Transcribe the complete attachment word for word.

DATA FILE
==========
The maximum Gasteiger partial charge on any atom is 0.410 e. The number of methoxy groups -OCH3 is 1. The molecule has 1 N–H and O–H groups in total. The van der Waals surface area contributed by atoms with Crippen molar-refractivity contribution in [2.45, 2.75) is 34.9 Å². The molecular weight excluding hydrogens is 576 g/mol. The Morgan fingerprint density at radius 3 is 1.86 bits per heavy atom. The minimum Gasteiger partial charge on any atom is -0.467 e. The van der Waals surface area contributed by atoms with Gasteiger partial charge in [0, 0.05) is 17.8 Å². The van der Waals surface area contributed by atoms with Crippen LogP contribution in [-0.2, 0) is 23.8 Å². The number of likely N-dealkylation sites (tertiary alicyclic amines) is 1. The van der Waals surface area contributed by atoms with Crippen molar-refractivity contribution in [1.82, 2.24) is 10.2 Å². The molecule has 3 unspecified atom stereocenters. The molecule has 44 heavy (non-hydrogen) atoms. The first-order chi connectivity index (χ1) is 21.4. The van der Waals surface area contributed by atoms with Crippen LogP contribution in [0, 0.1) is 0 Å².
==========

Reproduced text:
The maximum Gasteiger partial charge on any atom is 0.410 e. The number of methoxy groups -OCH3 is 1. The molecule has 1 N–H and O–H groups in total. The van der Waals surface area contributed by atoms with Crippen molar-refractivity contribution in [2.45, 2.75) is 34.9 Å². The molecular weight excluding hydrogens is 576 g/mol. The Morgan fingerprint density at radius 3 is 1.86 bits per heavy atom. The minimum Gasteiger partial charge on any atom is -0.467 e. The van der Waals surface area contributed by atoms with Gasteiger partial charge in [0, 0.05) is 17.8 Å². The van der Waals surface area contributed by atoms with Crippen LogP contribution in [-0.2, 0) is 23.8 Å². The number of likely N-dealkylation sites (tertiary alicyclic amines) is 1. The van der Waals surface area contributed by atoms with Crippen molar-refractivity contribution in [1.82, 2.24) is 10.2 Å². The molecule has 3 unspecified atom stereocenters. The molecule has 44 heavy (non-hydrogen) atoms. The first-order chi connectivity index (χ1) is 21.4. The van der Waals surface area contributed by atoms with Crippen LogP contribution in [0, 0.1) is 0 Å².